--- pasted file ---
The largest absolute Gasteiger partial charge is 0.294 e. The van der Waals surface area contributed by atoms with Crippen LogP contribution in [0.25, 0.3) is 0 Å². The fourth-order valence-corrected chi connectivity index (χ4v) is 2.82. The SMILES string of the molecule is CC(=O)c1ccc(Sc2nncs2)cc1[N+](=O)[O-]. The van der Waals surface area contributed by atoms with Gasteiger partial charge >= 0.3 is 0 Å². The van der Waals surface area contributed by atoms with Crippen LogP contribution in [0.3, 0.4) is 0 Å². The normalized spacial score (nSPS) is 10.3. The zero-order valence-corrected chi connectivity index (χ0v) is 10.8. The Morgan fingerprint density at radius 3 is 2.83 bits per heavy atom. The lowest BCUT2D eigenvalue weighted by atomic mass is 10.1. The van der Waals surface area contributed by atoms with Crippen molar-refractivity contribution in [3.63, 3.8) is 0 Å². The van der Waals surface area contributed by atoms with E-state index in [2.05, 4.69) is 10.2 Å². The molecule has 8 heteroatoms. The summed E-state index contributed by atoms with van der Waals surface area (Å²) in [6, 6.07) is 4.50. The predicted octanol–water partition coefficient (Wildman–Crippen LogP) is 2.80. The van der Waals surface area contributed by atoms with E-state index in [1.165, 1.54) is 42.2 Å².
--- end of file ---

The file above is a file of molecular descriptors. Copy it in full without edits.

The largest absolute Gasteiger partial charge is 0.294 e. The van der Waals surface area contributed by atoms with Crippen LogP contribution in [0.25, 0.3) is 0 Å². The fourth-order valence-corrected chi connectivity index (χ4v) is 2.82. The SMILES string of the molecule is CC(=O)c1ccc(Sc2nncs2)cc1[N+](=O)[O-]. The van der Waals surface area contributed by atoms with Gasteiger partial charge >= 0.3 is 0 Å². The van der Waals surface area contributed by atoms with Crippen LogP contribution in [0.3, 0.4) is 0 Å². The normalized spacial score (nSPS) is 10.3. The zero-order valence-corrected chi connectivity index (χ0v) is 10.8. The Morgan fingerprint density at radius 3 is 2.83 bits per heavy atom. The lowest BCUT2D eigenvalue weighted by atomic mass is 10.1. The van der Waals surface area contributed by atoms with Crippen molar-refractivity contribution in [3.63, 3.8) is 0 Å². The van der Waals surface area contributed by atoms with E-state index in [2.05, 4.69) is 10.2 Å². The molecule has 8 heteroatoms. The summed E-state index contributed by atoms with van der Waals surface area (Å²) in [6, 6.07) is 4.50. The predicted octanol–water partition coefficient (Wildman–Crippen LogP) is 2.80. The van der Waals surface area contributed by atoms with E-state index in [1.165, 1.54) is 42.2 Å².